Hercules Starlight Midi Mapping

A few weeks ago I bought the Hercules Starlight Midi controller because … of reasons and due to the fact that I started playing music on M-Audio’s infamous Torq DVS I have some leftover-habits of how I want my software / controller to react. That’s why it was ab-so-lute-ly necessary to create a customized MIDI mapping for using Traktor. By the way, did I ever tell you? When Torq 2 came out I was one of the alpha-testers. Thank me for Torq 2.x not crashing when using a MIDI device that presents itself with an umlaut. (I guess the NDA is more than obsolete since Torq is no more for a long time already).

Creating this mapping I didn’t start from scratch but based my work on an already existing one. As far as I remember it was this one but don’t quote me on that. However, big thanks to DJ Roberts over at the DJTechTools forum.

The controller itself does not have too many controls so you ( or me ) have to become creative. First I rerouted the Master Gain to be the new controller for Headphone Mix. Whenever I play music I only very rarely touch the software’s Master Gain. Those few times can be accomplished via touchpad without problems

I do not (!) use Sync or classic Cue-play. That’s why those buttons were also rerouted. Without touching anything else they act as the tempo-nudge buttons for deck A and B. I sometimes prefer nudging via buttons instead of doing this via jogwheel and this mapping allows me to do both.

When pressing the SHIFT button the Sync and Cue buttons allow me to load the actively selected track from the playlist into deck A (SYNC) or deck B (CUE). This is identical for both sets of buttons on the left and on the right of the controller.

But the SHIFT buttons does more. Pressing and holding it down turns the Jogwheels into track-selectors. Pressing the SHIFT button and moving the left Jogwheel allows me to scroll up and down in my playlists. Pressing SHIFT and moving the right Jogwheel allows me to scroll through the selected playlist. It takes one second to get used to that but once you are in there’s not much better to it (instead of … well … having a dedicated control for that…).

Up next are Hotcues and Loops. The left deck shows the 4 buttons in Hot-Cue-Mode (the narrow button ‘HOT CUE’ is lit). Most controllers are configured in a way that they set a hotcue if you press the button and the cue doesn’t exist yet. Pressing the button on an existing cue makes the track jump to this cue. That’s somehow okay but I personally put quite a lot of effort into my cue-system so I don’t want to accidentally set a cue on a track just because I pressed the wrong button. That’s why hot cues are only created when the SHIFT button is held down and the corresponding Hot-Cue-Buttons is pressed. Existing Cues can be deleted the same way. Pressing an empty Cue-Button (button “2” on the left deck, for example) doesn’t do anything. The buttons are, of course, only active when the deck’s loaded track has the corresponding cues. (It is quite common to have cue ‘1’ and ‘3’ – I don’t know about the actual track being loaded but I guess cue 3 marks some point in the middle of the track where a loop can be set in order to mix into another track).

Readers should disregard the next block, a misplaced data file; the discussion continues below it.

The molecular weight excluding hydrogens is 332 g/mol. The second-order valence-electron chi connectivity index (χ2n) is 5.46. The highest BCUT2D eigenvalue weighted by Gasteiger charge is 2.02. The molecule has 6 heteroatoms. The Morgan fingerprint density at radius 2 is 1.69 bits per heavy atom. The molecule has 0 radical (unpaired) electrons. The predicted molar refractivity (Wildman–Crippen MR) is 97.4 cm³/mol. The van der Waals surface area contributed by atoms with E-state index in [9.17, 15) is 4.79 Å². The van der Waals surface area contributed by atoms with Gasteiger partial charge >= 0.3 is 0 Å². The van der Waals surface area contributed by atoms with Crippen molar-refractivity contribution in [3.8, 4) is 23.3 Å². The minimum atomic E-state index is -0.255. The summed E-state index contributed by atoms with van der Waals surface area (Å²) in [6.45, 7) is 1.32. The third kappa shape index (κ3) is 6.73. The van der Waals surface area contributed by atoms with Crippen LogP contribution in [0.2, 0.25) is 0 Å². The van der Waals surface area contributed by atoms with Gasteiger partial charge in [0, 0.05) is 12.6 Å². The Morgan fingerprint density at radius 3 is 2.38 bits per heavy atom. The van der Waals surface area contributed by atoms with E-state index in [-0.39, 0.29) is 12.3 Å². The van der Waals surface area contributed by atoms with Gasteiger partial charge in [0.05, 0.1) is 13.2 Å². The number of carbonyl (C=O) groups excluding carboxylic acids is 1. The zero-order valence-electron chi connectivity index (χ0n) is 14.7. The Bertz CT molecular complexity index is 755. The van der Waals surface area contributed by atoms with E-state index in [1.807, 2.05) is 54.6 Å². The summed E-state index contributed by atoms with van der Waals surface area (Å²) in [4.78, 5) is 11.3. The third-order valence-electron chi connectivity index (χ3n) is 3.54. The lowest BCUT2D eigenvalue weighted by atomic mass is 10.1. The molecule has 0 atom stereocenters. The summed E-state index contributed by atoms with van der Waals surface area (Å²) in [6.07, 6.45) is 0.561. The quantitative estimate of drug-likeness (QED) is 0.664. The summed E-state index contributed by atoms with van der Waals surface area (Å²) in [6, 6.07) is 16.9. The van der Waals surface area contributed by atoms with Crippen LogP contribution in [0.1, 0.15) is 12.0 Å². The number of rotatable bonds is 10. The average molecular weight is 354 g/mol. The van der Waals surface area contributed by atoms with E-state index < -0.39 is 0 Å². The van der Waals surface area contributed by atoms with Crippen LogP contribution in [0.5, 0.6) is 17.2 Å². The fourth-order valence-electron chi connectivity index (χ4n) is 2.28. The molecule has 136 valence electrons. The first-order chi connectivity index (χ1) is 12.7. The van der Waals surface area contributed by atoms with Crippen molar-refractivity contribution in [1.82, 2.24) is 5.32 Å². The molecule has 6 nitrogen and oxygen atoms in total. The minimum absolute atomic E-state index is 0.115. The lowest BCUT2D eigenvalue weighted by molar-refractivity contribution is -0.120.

Speaking of loops I have to admit that this is one of the best things that came with Torq. I only have 3 of the loop buttons configured to set a loop. That’s 1, 2 and 4 bars. The 4th button releases the loop. Pressing one of the loop-buttons again halves the size of the active loop. Holding SHIFT and pressing a loop-button doubles the size of the active loop. Simple as that.

At the moment I am experimenting quite a bit with MIDI-sync etc. That’s why there is the chance of selecting each deck as the dedicated Tempo Master by pressing (guessed it…) SHIFT and the deck’s headphone cue.

The controller’s button which selects Bass/Filter-mode allows me to resync the MIDI clock. There seems to be some dark science around when it’s best to do resyncing to external but from what I experienced so far I’d say that it leads to promising results to resync just shortly after the 4th downbeat passed (there will be more on that in a later post).

I am currently experimenting with ways to automatically sync external programs to Traktor. In order to be able to see what’s happening I configured the deck’s sync button to be blinking according to the track’s beatgrid – only if the crossfader is resting onto the deck’s side. On a side note: That’s when the controller spits out Midi notes that I am curently using to do external tempo-tapping.

The SYNC-Button of the right deck is lit. There’s probably a downbeat on the track and the crossfader is pointing to the right.

By the way: I absolutely don’t mind that the controller is looking like rubbish because of the duct tape. It’s quite the opposite: The worse the better because it’s a (fortunately not too expensive) tool. Not a toy. That’s all there is to it. If it gets dirty – fine. If it gets scratches -who cares. If it breaks – I’ll fix it.

The controller and the customized mapping had their first real-life test last Saturday when I was playing music at the Trash in Osnabrueck and it worked quite well.

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